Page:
New exciting children’s reading series

Monica Cheru-Mpambawashe : Lifestyle Editor

Learning to read can be a pain or a pleasure, depending on who is teaching you and how they do it. Like most learning skills, reading is something that can only come to us through practice. Reading practice is enjoyable when we have materials that we can love.Usually for the young these are stories that they can relate to which also allow them to escape into other worlds.

A new series from Ventures published by College Press in 2015 will do that. Designed for primary schools and written by Cletus J K Ngwaru the series offers 10 English first readers and five for Shona.

The series takes the story telling approach to teaching with simple stories mostly told in the first person. They encourage children to look at the world from alternate angles.

The series touches on many topics including health and disability.

The stories are beautifully written, sensitive and interesting. For example in book 10, “From a poor family” is told by a child whose family was poor.

When they got a cow from well wishers and it gave birth, the calf was killed by a bull aiming to gore the writer.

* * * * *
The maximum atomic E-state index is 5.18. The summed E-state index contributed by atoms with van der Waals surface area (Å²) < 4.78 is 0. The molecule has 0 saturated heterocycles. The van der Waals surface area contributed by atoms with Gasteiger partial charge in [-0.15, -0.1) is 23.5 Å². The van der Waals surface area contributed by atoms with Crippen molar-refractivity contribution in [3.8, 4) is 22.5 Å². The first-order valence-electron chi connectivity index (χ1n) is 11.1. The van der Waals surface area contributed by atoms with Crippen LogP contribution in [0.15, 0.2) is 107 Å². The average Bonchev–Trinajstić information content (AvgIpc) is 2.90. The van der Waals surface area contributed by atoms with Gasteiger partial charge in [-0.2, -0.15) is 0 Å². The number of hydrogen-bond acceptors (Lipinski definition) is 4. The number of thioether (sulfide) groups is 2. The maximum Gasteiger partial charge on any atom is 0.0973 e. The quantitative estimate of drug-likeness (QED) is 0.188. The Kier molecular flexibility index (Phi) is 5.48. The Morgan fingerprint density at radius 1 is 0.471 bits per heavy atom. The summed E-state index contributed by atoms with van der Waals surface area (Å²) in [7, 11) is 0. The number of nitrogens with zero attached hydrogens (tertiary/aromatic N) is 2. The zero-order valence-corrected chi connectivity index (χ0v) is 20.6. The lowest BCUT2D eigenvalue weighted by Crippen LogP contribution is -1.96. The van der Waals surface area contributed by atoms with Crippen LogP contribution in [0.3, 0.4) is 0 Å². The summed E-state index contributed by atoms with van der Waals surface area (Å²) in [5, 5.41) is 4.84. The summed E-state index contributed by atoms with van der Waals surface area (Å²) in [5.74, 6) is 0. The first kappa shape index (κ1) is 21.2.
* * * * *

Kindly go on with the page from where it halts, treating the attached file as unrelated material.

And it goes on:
The writer does not dwell on the calamity for this poor family. Instead he focuses on the fame brought about by the sight bloody sight of the bull with the two halves of the calf impaled on either horn!

There are also poems included for variety and interest.

The stories gradually build up vocabulary as there are new words in each story. All the English readers have a word list at the beginning and some chapters have some discussion questions at the end.

The questions generally make the reader think more about what they have just read.

The books are ideal for school reading and for parents to read with their children at home. They can also be used as bedtime reading for very young children who will then grow up to want to learn to read the stories themselves.

Most children will probably only need assistance with the first book and can tackle the rest on their own with minimal support.

The series is certainly a welcome addition to the local libraries at a time when most people are relying on books sold in the streets which are full of errors and lack concise skills development.

The series also offers a viable alternative to the current reading series used by most schools which has been there for so many years that some of its premises have been taken over by time.

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